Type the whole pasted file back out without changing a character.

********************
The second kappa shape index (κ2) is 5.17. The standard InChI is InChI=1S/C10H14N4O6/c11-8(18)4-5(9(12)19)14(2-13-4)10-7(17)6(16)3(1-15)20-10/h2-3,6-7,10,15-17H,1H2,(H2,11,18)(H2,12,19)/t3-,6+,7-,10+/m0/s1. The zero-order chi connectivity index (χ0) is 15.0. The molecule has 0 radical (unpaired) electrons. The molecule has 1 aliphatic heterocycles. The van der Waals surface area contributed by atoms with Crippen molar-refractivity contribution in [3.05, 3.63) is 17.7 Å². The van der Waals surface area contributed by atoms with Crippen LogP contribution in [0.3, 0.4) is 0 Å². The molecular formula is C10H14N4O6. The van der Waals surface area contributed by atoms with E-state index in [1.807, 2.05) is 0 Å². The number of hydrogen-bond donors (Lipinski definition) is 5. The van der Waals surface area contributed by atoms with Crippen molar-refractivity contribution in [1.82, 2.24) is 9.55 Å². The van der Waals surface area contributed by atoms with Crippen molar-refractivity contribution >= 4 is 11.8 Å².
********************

The second kappa shape index (κ2) is 5.17. The standard InChI is InChI=1S/C10H14N4O6/c11-8(18)4-5(9(12)19)14(2-13-4)10-7(17)6(16)3(1-15)20-10/h2-3,6-7,10,15-17H,1H2,(H2,11,18)(H2,12,19)/t3-,6+,7-,10+/m0/s1. The zero-order chi connectivity index (χ0) is 15.0. The molecule has 0 radical (unpaired) electrons. The molecule has 1 aliphatic heterocycles. The van der Waals surface area contributed by atoms with Crippen molar-refractivity contribution in [3.05, 3.63) is 17.7 Å². The van der Waals surface area contributed by atoms with Crippen LogP contribution in [0.3, 0.4) is 0 Å². The molecular formula is C10H14N4O6. The van der Waals surface area contributed by atoms with E-state index in [1.807, 2.05) is 0 Å². The number of hydrogen-bond donors (Lipinski definition) is 5. The van der Waals surface area contributed by atoms with Crippen molar-refractivity contribution in [1.82, 2.24) is 9.55 Å². The van der Waals surface area contributed by atoms with Crippen molar-refractivity contribution >= 4 is 11.8 Å².